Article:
Film #19 of the Halloween 31
This was the horror classic at the theatre at which I volunteer. I watched this film on AMC a few years ago, and I remember liking it, but Freddy Krueger isn't my favorite slasher villain, and "A Nightmare on Elm Street" isn't my favorite Wes Craven film. In re-visiting it, I realized that a lot of the things in the film that used to be scary didn't hold up well.
The best part about this film is its inventiveness. The film plays on the true fears of many people in that most people experience nightmares that are based on their own fears. As such, we as the audience immediately relate to the protagonist. The film also does a very good job of creating the dream world, weaving between different settings seamlessly, much like what occurs in an actual dream. While I don't usually like a film's setting to have a chaotic feeling to it, I believe that it works in this film. There are also some scenes that are extremely creepy and hold up well, such as the bathtub scene.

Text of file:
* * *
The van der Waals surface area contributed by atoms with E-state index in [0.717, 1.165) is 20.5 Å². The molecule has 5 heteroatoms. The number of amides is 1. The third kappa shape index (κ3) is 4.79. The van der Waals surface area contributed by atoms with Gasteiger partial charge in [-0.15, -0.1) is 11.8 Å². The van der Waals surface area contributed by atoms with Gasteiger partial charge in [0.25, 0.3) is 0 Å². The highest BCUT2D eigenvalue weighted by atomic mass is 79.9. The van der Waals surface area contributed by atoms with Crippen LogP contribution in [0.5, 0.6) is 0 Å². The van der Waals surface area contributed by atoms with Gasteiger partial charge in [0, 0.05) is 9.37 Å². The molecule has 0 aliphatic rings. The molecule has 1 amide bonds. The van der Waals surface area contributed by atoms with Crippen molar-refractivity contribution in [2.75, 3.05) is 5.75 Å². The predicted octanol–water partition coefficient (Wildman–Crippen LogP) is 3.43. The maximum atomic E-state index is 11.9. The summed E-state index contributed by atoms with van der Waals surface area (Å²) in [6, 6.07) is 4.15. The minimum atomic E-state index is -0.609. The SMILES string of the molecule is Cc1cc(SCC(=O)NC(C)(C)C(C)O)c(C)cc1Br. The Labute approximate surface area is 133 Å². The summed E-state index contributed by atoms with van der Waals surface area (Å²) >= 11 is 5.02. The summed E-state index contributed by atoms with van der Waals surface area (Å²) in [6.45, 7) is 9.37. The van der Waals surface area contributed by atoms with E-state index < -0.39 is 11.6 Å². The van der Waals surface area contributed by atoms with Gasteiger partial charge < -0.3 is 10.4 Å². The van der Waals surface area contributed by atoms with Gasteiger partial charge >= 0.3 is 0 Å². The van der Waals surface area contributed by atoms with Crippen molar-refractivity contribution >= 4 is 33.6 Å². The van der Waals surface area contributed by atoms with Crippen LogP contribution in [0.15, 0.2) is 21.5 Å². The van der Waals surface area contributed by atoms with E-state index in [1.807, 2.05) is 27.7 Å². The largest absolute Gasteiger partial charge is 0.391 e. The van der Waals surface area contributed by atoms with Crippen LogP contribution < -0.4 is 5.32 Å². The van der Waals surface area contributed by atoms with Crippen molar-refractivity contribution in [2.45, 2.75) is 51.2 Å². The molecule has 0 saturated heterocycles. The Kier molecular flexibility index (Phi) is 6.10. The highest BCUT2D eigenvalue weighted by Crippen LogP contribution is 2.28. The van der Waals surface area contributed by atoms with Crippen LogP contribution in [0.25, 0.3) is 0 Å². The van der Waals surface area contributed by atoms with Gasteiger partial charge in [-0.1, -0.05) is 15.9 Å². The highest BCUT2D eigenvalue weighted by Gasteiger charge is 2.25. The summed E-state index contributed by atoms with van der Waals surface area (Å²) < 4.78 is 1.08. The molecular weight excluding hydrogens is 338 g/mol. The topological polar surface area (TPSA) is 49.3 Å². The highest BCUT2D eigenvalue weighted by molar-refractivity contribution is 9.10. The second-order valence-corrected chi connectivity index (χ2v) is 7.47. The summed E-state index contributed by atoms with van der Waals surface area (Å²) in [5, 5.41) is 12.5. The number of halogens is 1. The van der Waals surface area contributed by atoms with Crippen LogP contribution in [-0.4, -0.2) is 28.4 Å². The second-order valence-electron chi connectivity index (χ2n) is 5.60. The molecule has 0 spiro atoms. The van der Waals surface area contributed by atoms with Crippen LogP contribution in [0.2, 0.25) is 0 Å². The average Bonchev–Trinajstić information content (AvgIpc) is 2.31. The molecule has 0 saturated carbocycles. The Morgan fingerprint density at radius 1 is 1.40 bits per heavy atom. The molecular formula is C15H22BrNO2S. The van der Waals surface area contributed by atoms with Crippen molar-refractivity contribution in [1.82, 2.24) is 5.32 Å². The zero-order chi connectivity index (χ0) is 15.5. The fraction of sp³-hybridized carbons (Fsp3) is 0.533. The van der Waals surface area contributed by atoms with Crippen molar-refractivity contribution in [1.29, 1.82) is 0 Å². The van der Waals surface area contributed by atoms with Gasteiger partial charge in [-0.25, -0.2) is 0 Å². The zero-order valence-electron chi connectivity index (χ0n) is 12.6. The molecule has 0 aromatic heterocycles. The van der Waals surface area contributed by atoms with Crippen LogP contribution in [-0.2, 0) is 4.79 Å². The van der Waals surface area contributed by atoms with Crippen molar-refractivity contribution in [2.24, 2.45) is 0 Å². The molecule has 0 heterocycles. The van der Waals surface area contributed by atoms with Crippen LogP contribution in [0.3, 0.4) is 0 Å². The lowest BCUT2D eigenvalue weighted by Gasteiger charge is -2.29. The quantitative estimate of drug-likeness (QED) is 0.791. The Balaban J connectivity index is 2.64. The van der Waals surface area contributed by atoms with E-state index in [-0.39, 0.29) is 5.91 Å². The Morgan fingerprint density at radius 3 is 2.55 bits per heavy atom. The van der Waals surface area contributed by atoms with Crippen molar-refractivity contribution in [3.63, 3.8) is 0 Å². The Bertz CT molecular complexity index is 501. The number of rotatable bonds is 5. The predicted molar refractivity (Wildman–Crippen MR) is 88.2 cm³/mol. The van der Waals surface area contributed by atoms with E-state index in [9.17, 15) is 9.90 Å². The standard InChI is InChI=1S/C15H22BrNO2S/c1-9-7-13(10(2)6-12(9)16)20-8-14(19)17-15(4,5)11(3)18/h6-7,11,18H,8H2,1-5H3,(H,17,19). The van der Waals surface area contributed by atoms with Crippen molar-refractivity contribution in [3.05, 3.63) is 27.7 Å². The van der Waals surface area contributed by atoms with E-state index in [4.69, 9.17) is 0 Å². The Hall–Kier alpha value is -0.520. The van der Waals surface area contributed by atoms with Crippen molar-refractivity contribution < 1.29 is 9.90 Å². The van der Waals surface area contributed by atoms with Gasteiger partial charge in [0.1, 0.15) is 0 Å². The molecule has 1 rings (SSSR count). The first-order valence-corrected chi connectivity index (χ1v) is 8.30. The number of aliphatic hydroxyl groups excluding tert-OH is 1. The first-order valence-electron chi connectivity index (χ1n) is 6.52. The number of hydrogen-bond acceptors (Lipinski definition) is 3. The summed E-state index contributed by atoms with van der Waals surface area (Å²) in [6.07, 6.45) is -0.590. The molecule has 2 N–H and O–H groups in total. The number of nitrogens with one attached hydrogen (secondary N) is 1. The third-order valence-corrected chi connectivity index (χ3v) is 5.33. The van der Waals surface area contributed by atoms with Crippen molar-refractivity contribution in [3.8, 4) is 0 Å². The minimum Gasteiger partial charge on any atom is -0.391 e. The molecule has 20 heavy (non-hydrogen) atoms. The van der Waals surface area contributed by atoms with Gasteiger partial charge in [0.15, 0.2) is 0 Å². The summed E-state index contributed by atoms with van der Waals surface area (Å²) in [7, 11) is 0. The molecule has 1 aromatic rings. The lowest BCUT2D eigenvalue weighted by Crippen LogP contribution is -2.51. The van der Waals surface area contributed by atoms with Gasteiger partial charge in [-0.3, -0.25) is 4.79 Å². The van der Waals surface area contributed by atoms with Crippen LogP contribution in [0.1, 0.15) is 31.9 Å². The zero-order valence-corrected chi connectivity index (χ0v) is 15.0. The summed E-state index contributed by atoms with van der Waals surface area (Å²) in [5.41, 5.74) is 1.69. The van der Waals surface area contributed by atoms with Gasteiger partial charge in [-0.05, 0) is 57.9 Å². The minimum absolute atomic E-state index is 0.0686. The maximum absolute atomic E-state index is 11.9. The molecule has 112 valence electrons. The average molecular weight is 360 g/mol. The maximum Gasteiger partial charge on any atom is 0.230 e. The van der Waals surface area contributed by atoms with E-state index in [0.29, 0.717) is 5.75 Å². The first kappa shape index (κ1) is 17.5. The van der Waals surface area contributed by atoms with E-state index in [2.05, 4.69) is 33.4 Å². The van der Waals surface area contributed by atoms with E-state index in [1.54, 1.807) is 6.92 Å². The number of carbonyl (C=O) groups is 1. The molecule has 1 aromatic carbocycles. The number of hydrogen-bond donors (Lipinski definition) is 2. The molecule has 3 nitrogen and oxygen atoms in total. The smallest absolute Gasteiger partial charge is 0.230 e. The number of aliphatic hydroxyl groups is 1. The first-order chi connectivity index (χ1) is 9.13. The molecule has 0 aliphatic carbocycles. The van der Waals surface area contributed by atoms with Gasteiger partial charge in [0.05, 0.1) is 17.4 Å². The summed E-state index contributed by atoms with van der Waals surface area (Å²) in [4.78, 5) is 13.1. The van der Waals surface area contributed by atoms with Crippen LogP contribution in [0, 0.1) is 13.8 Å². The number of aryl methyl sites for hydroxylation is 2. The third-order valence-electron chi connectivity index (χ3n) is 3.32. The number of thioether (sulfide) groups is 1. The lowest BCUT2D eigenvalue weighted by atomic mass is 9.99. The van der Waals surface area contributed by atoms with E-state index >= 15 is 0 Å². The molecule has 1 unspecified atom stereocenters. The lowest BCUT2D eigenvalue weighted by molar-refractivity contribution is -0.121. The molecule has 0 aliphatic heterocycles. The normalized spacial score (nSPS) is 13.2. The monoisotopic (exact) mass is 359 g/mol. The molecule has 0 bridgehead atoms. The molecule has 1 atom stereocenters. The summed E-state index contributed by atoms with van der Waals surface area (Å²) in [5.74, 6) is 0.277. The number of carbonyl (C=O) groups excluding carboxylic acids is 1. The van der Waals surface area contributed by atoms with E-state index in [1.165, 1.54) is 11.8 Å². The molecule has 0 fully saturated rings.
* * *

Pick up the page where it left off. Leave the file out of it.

That being said, there are a tremendous amount of things that look comedic with today's technology. The tongue coming out of the phone, the removed face, and the geyser of blood from the bed are examples of these. While not really the fault of the film, as that was the technology available at the time, it does distract a bit from the atmosphere. Additionally, there is a good amount of plot holes in this film, but those aren't distracting.
So overall, I like "A Nightmare on Elm Street", but it isn't great. It's still creepy, but its special effects that were once scary no longer hold up.
A Nightmare on Elm Street (1984)
Big Tuna's Rating: B-
How Did I Watch It?: In theaters.
Had I Seen It Before?: Yes.
Would I Watch It Again?: Probably.
I am a huge movie fan that wants to tell people about my very varying taste and opinion of film.